21 November 2008: My call on gold's superiority to the Swiss Franc was a bit early on October 8, 2008. However, as the following chart shows, gold reached its bottom against the (now only informally 20% gold-backed) Swiss Franc on October 24, 2008, and has strongly outperformed the Swiss Franc since that time.

Thus, my October 8 recommendation - that gold is a better long-term store of value than the Swiss Franc - still stands. However, for Canadian investors, the Swiss Franc has outperformed the Canadian Loonie for the duration of the present financial crisis, as the chart below shows.

Thus, Canadians have obviously done well to hold the Swiss Franc during this time of turmoil. Further, the US dollar is obviously in a topping process, with its strength at this point hinging only on the need of investors who are liquidating their malinvestments to purchase US dollars so that they can hold cash. The US dollar is certainly cruising for tougher times ahead.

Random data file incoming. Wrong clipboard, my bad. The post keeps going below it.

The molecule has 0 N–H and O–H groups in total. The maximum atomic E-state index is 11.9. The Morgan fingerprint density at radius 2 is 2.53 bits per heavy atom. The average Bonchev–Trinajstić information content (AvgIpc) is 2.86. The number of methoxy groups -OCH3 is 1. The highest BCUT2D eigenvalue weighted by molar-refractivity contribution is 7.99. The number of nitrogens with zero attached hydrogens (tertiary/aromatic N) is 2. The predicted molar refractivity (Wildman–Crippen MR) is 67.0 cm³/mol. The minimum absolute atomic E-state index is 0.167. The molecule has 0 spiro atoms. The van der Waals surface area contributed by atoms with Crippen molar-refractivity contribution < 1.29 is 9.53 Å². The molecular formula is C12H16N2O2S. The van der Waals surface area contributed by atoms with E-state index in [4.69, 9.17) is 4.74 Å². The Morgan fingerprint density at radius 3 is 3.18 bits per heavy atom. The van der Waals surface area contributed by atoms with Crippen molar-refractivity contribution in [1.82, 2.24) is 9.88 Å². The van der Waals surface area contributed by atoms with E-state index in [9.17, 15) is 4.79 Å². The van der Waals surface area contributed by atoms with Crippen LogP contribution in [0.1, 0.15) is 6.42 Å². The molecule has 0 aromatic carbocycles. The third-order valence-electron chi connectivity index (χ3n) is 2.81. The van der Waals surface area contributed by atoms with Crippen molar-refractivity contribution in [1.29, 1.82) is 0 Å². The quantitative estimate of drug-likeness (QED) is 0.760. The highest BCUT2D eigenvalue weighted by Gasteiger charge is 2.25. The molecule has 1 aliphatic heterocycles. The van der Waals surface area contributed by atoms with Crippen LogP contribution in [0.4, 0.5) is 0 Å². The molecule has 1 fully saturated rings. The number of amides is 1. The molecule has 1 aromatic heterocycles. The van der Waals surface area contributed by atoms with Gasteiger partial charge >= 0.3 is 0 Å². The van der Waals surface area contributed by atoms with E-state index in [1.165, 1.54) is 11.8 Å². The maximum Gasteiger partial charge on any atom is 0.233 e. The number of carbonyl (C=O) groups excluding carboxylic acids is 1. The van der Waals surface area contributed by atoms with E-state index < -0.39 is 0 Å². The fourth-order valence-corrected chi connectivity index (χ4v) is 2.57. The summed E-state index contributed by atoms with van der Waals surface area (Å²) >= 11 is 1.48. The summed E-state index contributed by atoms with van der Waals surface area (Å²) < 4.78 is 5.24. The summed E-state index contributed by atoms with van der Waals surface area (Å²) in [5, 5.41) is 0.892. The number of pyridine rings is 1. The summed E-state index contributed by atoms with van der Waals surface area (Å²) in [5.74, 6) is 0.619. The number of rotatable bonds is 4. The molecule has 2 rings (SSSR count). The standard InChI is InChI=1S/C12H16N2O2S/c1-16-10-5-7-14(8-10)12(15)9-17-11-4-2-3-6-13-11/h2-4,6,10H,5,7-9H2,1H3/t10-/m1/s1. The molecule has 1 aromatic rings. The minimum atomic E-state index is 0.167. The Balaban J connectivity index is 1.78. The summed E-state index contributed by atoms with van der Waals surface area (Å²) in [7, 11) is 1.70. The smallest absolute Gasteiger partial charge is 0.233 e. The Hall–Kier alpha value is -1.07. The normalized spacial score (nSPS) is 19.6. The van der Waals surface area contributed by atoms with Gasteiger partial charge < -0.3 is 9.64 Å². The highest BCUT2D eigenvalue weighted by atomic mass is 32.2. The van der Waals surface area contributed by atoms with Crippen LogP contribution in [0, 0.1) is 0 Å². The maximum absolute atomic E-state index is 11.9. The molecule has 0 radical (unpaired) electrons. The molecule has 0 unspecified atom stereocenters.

(Chart courtesy of Clive Maund.)

Therefore, US investors would also be wise to be holding a portion of their savings in the Swiss Franc now, if they have not already done so, particularly if they require a less volatile store of long-term value than gold!

Gold of course remains the best store of value of all, and it is the true global reserve currency!


  1. Well said Laurence. I like your comment about throwing money not fixing the problem - just cheapening the money. Great picture choice and line up too.

  2. very readable and understandable presentation of the issue.

  3. Kevin wants to know where you get the cool graphics? Another hidden talent? Laurence Hunt Computer Graphics Creator?

  4. Thanks for compliments.

    By the way, gold is more volatile than the Swiss Franc. It just has a stronger fundamental upside argument.

    Graphics are easy. Some are from my reading, but most are from Google image search.

  5. Hi Laurence,

    Gold definitely does seem to be holding its reputation as the true reserve currency here!

    No expert on the Swiss franc or the currency markets, but this is an interesting article from the Financial Times on why the SF has lost some of its "safe haven" status of late:


  6. Thanks David,

    I appreciate your continuing interest in my site!